By Julie K. Trevelyan
What boat did you or will you ride in, and why on earth does it have that particular name? Founder Dee Holladay wanted people to ask exactly that, so he named the boats after interesting local people, places, and things. Here we present the endangered native fish boat names. Besides bearing kind of funny names, these fish offer a deeper understanding of the river ecosystems you encounter during your rafting vacation.
Pike Minnow –
The Colorado pike minnow is North America’s largest minnow. Often growing two to three feet long and living up to 40 years, this fish was historically recorded as being up to six feet long and weighing upwards of 80 pounds. An endangered native of the Colorado River, it was formerly known as the Colorado Squawfish, with its Latin name being Ptychocheilus lucius. We think calling the boat Pike minnow is an easier mouthful!
Fully known as a Humpback Chub, this endangered native Colorado River fish is very distinctive due to a pronounced hump right behind its head. Also a member of the minnow family, humpback populations can be found in Desolation Canyon, the Yampa River, Cataract Canyon, and Westwater Canyon.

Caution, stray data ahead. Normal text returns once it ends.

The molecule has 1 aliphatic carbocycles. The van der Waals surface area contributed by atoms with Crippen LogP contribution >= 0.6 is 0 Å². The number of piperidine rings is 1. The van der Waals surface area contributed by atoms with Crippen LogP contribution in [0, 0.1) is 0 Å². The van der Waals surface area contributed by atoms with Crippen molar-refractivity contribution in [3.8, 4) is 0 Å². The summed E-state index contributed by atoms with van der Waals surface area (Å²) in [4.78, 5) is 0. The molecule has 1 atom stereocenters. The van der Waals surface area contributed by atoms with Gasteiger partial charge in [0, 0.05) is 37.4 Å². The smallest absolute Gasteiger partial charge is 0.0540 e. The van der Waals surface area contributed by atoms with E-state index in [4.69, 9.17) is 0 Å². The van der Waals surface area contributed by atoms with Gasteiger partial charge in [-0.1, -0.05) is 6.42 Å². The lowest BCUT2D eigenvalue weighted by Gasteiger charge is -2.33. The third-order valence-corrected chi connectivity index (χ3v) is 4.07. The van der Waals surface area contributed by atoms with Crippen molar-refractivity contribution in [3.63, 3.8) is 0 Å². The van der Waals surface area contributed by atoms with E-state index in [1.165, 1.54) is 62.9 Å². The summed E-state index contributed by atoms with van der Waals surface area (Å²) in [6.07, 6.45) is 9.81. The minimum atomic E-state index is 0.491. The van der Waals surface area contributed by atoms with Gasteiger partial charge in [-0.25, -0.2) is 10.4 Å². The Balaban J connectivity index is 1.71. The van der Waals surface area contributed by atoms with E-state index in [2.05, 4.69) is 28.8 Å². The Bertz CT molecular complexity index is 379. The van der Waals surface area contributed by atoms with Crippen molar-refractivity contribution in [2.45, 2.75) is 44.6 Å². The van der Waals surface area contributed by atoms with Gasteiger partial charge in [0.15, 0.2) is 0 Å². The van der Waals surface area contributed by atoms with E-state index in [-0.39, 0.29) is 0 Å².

Call it a Razorback Sucker or call it a Xyrauchen texanus—either way, this fish will catch your eye if you spot it on a whitewater rafting trip. A hump that extends back from behind its head looks like a razor’s edge. Bronze to yellowish in color, this endangered native species can grow up to 15 pounds and is found throughout the upper Colorado River basin.
Gila elegans, more commonly known as the Bonytail Chub, is the most rare of the endangered native fish in the Colorado River. With lifespans that can approach 50 years, the bonytail is an excellent example of natural adaptation with its sleek lines and fins perfectly proportioned to navigating the currents of the Colorado.
Written by Julie Trevelyan.
Julie is a freelance writer and wilderness guide in southern Utah. She especially enjoys books, coffee, yoga, wild country, horses, and dark chocolate.
See more of her work at www.wildgirlwriting.com